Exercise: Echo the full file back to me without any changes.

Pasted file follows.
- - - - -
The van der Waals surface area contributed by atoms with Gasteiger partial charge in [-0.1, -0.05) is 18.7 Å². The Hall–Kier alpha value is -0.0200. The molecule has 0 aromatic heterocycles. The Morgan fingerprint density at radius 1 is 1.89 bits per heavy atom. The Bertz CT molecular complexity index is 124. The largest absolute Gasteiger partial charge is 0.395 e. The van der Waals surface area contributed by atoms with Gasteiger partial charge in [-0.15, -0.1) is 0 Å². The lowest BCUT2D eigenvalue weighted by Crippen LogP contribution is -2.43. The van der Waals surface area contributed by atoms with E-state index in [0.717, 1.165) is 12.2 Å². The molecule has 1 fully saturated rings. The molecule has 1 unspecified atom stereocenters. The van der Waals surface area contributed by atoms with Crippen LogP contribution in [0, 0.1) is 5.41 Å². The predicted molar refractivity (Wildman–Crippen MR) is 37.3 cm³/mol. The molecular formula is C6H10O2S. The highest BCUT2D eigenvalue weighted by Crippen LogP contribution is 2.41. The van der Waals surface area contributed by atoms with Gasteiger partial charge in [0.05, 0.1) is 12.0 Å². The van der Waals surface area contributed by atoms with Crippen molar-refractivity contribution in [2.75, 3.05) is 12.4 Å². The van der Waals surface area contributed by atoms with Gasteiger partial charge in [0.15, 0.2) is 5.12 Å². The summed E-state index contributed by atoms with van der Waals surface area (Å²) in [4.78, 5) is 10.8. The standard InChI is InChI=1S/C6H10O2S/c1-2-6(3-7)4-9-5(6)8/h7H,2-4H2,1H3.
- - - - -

The van der Waals surface area contributed by atoms with Gasteiger partial charge in [-0.1, -0.05) is 18.7 Å². The Hall–Kier alpha value is -0.0200. The molecule has 0 aromatic heterocycles. The Morgan fingerprint density at radius 1 is 1.89 bits per heavy atom. The Bertz CT molecular complexity index is 124. The largest absolute Gasteiger partial charge is 0.395 e. The van der Waals surface area contributed by atoms with Gasteiger partial charge in [-0.15, -0.1) is 0 Å². The lowest BCUT2D eigenvalue weighted by Crippen LogP contribution is -2.43. The van der Waals surface area contributed by atoms with E-state index in [0.717, 1.165) is 12.2 Å². The molecule has 1 fully saturated rings. The molecule has 1 unspecified atom stereocenters. The van der Waals surface area contributed by atoms with Crippen LogP contribution in [0, 0.1) is 5.41 Å². The predicted molar refractivity (Wildman–Crippen MR) is 37.3 cm³/mol. The molecular formula is C6H10O2S. The highest BCUT2D eigenvalue weighted by Crippen LogP contribution is 2.41. The van der Waals surface area contributed by atoms with Gasteiger partial charge in [0.05, 0.1) is 12.0 Å². The van der Waals surface area contributed by atoms with Crippen molar-refractivity contribution in [2.75, 3.05) is 12.4 Å². The van der Waals surface area contributed by atoms with Gasteiger partial charge in [0.15, 0.2) is 5.12 Å². The summed E-state index contributed by atoms with van der Waals surface area (Å²) in [4.78, 5) is 10.8. The standard InChI is InChI=1S/C6H10O2S/c1-2-6(3-7)4-9-5(6)8/h7H,2-4H2,1H3.